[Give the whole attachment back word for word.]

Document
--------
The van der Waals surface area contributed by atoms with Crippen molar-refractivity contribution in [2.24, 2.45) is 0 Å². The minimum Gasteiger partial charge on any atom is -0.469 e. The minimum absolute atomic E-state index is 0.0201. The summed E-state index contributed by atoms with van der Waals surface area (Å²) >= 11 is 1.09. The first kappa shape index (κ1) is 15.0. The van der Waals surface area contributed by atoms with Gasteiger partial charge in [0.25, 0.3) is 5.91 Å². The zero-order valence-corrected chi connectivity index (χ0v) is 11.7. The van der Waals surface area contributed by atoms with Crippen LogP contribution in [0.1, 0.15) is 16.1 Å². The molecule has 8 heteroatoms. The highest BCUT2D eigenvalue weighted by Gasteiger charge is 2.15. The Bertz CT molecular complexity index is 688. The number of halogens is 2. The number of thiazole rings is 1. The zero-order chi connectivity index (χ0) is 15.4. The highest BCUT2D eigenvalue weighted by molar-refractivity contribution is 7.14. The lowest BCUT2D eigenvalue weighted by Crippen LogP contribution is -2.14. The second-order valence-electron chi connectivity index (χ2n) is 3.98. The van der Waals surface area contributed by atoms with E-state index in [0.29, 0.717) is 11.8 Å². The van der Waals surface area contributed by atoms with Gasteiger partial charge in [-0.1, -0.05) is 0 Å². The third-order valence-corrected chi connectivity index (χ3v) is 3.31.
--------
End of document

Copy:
The van der Waals surface area contributed by atoms with Crippen molar-refractivity contribution in [2.24, 2.45) is 0 Å². The minimum Gasteiger partial charge on any atom is -0.469 e. The minimum absolute atomic E-state index is 0.0201. The summed E-state index contributed by atoms with van der Waals surface area (Å²) >= 11 is 1.09. The first kappa shape index (κ1) is 15.0. The van der Waals surface area contributed by atoms with Gasteiger partial charge in [0.25, 0.3) is 5.91 Å². The zero-order valence-corrected chi connectivity index (χ0v) is 11.7. The van der Waals surface area contributed by atoms with Crippen LogP contribution in [0.1, 0.15) is 16.1 Å². The molecule has 8 heteroatoms. The highest BCUT2D eigenvalue weighted by Gasteiger charge is 2.15. The Bertz CT molecular complexity index is 688. The number of halogens is 2. The number of thiazole rings is 1. The zero-order chi connectivity index (χ0) is 15.4. The highest BCUT2D eigenvalue weighted by molar-refractivity contribution is 7.14. The lowest BCUT2D eigenvalue weighted by Crippen LogP contribution is -2.14. The second-order valence-electron chi connectivity index (χ2n) is 3.98. The van der Waals surface area contributed by atoms with E-state index in [0.29, 0.717) is 11.8 Å². The van der Waals surface area contributed by atoms with Gasteiger partial charge in [-0.1, -0.05) is 0 Å². The third-order valence-corrected chi connectivity index (χ3v) is 3.31.